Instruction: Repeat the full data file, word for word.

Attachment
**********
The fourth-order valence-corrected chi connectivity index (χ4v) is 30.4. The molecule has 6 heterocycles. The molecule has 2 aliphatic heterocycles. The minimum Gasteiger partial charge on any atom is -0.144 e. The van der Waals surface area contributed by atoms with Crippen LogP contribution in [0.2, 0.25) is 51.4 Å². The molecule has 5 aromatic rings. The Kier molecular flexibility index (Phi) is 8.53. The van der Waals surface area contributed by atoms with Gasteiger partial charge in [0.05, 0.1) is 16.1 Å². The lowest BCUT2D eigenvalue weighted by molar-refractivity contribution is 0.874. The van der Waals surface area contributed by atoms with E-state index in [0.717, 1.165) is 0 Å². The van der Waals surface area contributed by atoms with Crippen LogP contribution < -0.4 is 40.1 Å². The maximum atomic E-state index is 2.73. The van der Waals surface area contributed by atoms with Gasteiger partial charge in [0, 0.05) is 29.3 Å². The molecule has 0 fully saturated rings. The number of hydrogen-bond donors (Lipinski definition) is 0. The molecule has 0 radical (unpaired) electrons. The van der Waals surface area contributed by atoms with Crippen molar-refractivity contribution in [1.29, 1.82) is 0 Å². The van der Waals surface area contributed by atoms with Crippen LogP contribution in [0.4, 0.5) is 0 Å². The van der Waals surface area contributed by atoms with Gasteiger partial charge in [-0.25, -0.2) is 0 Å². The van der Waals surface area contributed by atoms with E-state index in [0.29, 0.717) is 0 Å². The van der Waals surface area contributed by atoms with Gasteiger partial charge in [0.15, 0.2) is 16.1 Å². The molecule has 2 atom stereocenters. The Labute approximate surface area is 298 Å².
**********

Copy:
The fourth-order valence-corrected chi connectivity index (χ4v) is 30.4. The molecule has 6 heterocycles. The molecule has 2 aliphatic heterocycles. The minimum Gasteiger partial charge on any atom is -0.144 e. The van der Waals surface area contributed by atoms with Crippen LogP contribution in [0.2, 0.25) is 51.4 Å². The molecule has 5 aromatic rings. The Kier molecular flexibility index (Phi) is 8.53. The van der Waals surface area contributed by atoms with Gasteiger partial charge in [0.05, 0.1) is 16.1 Å². The lowest BCUT2D eigenvalue weighted by molar-refractivity contribution is 0.874. The van der Waals surface area contributed by atoms with E-state index in [0.717, 1.165) is 0 Å². The van der Waals surface area contributed by atoms with Crippen LogP contribution < -0.4 is 40.1 Å². The maximum atomic E-state index is 2.73. The van der Waals surface area contributed by atoms with Gasteiger partial charge in [0, 0.05) is 29.3 Å². The molecule has 0 fully saturated rings. The number of hydrogen-bond donors (Lipinski definition) is 0. The molecule has 0 radical (unpaired) electrons. The van der Waals surface area contributed by atoms with Crippen molar-refractivity contribution in [1.29, 1.82) is 0 Å². The van der Waals surface area contributed by atoms with Crippen LogP contribution in [0.4, 0.5) is 0 Å². The van der Waals surface area contributed by atoms with Gasteiger partial charge in [-0.25, -0.2) is 0 Å². The van der Waals surface area contributed by atoms with E-state index in [0.29, 0.717) is 0 Å². The van der Waals surface area contributed by atoms with Gasteiger partial charge in [0.15, 0.2) is 16.1 Å². The molecule has 2 atom stereocenters. The Labute approximate surface area is 298 Å².